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When Yogendra complained bitterly to Kejriwal

By Ashutosh
Last updated on: March 27, 2015 11:58 IST
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'Arvind's face fell... He started to say something, but couldn't continue. He broke down and as the tears fell unheeded, he crumpled to the floor.'

'After some time, Arvind regained his composure. He could barely manage to say, 'I have not left my job and other good things of life just to become the convener of the party. I don't want this. Please elect someone else as national convener.'

AAP leader Ashutosh reveals last year's ideological and personality conflicts in the Aam Aadmi Party, which have now erupted into ugly, daily, battles.

Arvind Kejriwal and Yogendra Yadav.Aam Aadmi Party leader Ashutosh's book The Crown Prince, The Gladiator & The Hope: Battle for Change views 2014's mammoth political changes through the eyes of a journalist -- which Ashutosh was until he plunged into politics.

In this extract from his book, published with the publishers HarperCollins India's kind permission, Ashutosh lays bare AAP's ideological and personality conflicts which have now erupted into ugly daily battles.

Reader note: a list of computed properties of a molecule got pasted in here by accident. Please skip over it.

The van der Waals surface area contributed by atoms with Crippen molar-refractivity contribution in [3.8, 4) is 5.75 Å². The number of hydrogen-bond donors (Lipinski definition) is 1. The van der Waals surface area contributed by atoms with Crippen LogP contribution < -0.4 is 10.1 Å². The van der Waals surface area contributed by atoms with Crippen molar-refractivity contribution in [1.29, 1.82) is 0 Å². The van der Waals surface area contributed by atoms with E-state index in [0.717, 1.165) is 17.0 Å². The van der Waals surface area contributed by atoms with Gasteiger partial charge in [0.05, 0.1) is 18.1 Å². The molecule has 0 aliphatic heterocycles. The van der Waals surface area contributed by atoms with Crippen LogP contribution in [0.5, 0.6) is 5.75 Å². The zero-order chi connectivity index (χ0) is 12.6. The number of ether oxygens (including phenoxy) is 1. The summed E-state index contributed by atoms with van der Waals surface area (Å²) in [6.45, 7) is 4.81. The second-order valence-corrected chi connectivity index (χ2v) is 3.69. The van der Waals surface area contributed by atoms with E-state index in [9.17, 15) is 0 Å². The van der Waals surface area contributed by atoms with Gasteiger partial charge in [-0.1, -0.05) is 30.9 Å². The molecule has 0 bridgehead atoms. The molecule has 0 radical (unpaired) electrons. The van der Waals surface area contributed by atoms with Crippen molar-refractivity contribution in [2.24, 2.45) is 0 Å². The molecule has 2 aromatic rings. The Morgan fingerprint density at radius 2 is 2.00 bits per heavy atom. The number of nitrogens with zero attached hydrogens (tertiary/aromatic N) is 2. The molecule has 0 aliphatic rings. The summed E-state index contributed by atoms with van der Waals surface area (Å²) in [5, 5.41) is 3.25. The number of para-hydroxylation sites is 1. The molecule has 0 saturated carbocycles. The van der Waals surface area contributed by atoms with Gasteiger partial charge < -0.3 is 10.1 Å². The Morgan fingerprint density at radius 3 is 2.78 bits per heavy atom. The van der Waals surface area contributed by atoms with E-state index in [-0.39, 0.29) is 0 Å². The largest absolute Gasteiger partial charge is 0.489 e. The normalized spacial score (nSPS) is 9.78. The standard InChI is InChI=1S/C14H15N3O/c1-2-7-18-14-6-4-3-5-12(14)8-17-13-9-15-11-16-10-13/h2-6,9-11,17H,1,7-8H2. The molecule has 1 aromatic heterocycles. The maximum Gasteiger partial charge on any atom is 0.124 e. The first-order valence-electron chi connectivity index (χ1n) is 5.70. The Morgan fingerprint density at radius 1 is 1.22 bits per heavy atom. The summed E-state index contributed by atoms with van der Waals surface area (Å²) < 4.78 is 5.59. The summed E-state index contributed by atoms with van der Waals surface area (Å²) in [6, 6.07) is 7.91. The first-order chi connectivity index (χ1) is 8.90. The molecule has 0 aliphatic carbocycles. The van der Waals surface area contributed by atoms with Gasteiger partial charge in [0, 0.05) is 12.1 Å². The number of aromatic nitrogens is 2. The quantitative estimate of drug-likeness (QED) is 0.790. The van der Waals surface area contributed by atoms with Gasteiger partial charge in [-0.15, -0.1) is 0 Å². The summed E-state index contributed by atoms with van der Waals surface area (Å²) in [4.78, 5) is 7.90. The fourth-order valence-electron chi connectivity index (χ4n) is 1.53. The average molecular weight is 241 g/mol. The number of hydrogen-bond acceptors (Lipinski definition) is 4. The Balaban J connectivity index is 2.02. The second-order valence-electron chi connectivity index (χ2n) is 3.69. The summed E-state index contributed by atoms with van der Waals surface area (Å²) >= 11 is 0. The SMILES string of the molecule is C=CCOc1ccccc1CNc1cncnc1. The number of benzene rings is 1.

Shazia (Ilmi) had been upset for some time. She had wanted to contest from Delhi, but was denied a ticket and was instead asked to stand against Sonia Gandhi at Rae Bareli. She declined.

Her biggest grouse was that despite being a founder member, a woman and a Muslim, and someone associated with the Anna movement since its inception, she had not been accorded the importance she deserved.

She was also bitter that her name was struck off the panel of people who were to appear on TV for political debates, even though that was later corrected.

She was one of the most recogniSed faces of the party and during the elections she was in great demand as a star campaigner.

She was expecting a place in the party's political affairs committee, although she was already a member of the national executive committee, the highest decision-making body in AAP. She wanted a role with a significantly higher profile.

She held a press conference at the Press Club in Delhi at the same time that the PAC was meeting at Prashant Bhushan's house for deliberations. Her press conference went live on all channels.

She did not make any personal comments, was rather graceful in her statements and showed respect for Arvind's leadership, but was sore about his inaccessibility and the decision-making process.

She hinted at a coterie around him that was impacting decisions and blamed the party for lacking inner-party democracy. We listened to her and decided to react immediately, before the media could distort the episode and give it a different dimension.

No harsh words were uttered -- Yogendra Yadav was very polite, wished her luck and hoped that one day she would again be with the party. He also said that the party was deliberating the exact issues she had raised.